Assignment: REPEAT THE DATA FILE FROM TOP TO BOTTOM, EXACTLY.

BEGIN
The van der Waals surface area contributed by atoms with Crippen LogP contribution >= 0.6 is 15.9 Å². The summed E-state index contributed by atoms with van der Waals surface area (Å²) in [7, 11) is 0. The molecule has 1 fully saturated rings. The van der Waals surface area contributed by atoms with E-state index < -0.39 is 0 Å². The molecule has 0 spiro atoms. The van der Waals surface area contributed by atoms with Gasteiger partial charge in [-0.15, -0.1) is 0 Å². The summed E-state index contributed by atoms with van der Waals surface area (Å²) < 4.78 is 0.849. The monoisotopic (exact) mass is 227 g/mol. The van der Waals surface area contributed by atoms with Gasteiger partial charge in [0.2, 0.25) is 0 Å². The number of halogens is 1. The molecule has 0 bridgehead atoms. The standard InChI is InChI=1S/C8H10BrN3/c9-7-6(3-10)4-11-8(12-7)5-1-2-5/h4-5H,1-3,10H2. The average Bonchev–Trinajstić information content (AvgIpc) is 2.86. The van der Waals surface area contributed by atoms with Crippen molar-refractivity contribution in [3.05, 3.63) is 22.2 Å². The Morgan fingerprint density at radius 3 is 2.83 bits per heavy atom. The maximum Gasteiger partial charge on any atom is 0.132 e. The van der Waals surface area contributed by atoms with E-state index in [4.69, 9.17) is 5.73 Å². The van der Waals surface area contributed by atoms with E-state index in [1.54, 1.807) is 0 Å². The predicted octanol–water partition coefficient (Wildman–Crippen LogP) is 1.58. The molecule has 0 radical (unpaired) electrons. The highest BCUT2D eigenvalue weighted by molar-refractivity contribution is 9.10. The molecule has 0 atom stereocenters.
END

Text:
The van der Waals surface area contributed by atoms with Crippen LogP contribution >= 0.6 is 15.9 Å². The summed E-state index contributed by atoms with van der Waals surface area (Å²) in [7, 11) is 0. The molecule has 1 fully saturated rings. The van der Waals surface area contributed by atoms with E-state index < -0.39 is 0 Å². The molecule has 0 spiro atoms. The van der Waals surface area contributed by atoms with Gasteiger partial charge in [-0.15, -0.1) is 0 Å². The summed E-state index contributed by atoms with van der Waals surface area (Å²) < 4.78 is 0.849. The monoisotopic (exact) mass is 227 g/mol. The van der Waals surface area contributed by atoms with Gasteiger partial charge in [0.2, 0.25) is 0 Å². The number of halogens is 1. The molecule has 0 bridgehead atoms. The standard InChI is InChI=1S/C8H10BrN3/c9-7-6(3-10)4-11-8(12-7)5-1-2-5/h4-5H,1-3,10H2. The average Bonchev–Trinajstić information content (AvgIpc) is 2.86. The van der Waals surface area contributed by atoms with Crippen molar-refractivity contribution in [3.05, 3.63) is 22.2 Å². The Morgan fingerprint density at radius 3 is 2.83 bits per heavy atom. The maximum Gasteiger partial charge on any atom is 0.132 e. The van der Waals surface area contributed by atoms with E-state index in [4.69, 9.17) is 5.73 Å². The van der Waals surface area contributed by atoms with E-state index in [1.54, 1.807) is 0 Å². The predicted octanol–water partition coefficient (Wildman–Crippen LogP) is 1.58. The molecule has 0 radical (unpaired) electrons. The highest BCUT2D eigenvalue weighted by molar-refractivity contribution is 9.10. The molecule has 0 atom stereocenters.